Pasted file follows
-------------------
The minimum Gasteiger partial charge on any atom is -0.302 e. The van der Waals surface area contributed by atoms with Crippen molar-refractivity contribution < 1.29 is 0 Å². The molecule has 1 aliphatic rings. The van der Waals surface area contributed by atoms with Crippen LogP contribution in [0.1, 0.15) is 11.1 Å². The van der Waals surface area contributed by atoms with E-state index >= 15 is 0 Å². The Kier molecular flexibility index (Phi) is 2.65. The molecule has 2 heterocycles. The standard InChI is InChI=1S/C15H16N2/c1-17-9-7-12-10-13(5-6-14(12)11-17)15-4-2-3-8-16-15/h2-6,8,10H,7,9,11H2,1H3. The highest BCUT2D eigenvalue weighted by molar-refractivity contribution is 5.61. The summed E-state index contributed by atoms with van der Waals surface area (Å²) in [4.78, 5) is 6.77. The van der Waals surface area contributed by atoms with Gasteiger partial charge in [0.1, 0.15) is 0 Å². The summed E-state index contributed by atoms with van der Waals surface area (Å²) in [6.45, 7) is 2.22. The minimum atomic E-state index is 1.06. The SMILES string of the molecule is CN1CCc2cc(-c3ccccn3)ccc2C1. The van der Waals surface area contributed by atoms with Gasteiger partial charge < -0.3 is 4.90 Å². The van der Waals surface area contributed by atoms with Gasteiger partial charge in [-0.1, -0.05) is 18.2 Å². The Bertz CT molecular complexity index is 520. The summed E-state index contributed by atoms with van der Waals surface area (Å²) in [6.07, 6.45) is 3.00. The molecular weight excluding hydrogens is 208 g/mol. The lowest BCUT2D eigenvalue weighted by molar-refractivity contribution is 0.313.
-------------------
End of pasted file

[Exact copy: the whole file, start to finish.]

The minimum Gasteiger partial charge on any atom is -0.302 e. The van der Waals surface area contributed by atoms with Crippen molar-refractivity contribution < 1.29 is 0 Å². The molecule has 1 aliphatic rings. The van der Waals surface area contributed by atoms with Crippen LogP contribution in [0.1, 0.15) is 11.1 Å². The van der Waals surface area contributed by atoms with E-state index >= 15 is 0 Å². The Kier molecular flexibility index (Phi) is 2.65. The molecule has 2 heterocycles. The standard InChI is InChI=1S/C15H16N2/c1-17-9-7-12-10-13(5-6-14(12)11-17)15-4-2-3-8-16-15/h2-6,8,10H,7,9,11H2,1H3. The highest BCUT2D eigenvalue weighted by molar-refractivity contribution is 5.61. The summed E-state index contributed by atoms with van der Waals surface area (Å²) in [4.78, 5) is 6.77. The van der Waals surface area contributed by atoms with Gasteiger partial charge in [0.1, 0.15) is 0 Å². The summed E-state index contributed by atoms with van der Waals surface area (Å²) in [6.45, 7) is 2.22. The minimum atomic E-state index is 1.06. The SMILES string of the molecule is CN1CCc2cc(-c3ccccn3)ccc2C1. The van der Waals surface area contributed by atoms with Gasteiger partial charge < -0.3 is 4.90 Å². The van der Waals surface area contributed by atoms with Gasteiger partial charge in [-0.1, -0.05) is 18.2 Å². The Bertz CT molecular complexity index is 520. The summed E-state index contributed by atoms with van der Waals surface area (Å²) in [6.07, 6.45) is 3.00. The molecular weight excluding hydrogens is 208 g/mol. The lowest BCUT2D eigenvalue weighted by molar-refractivity contribution is 0.313.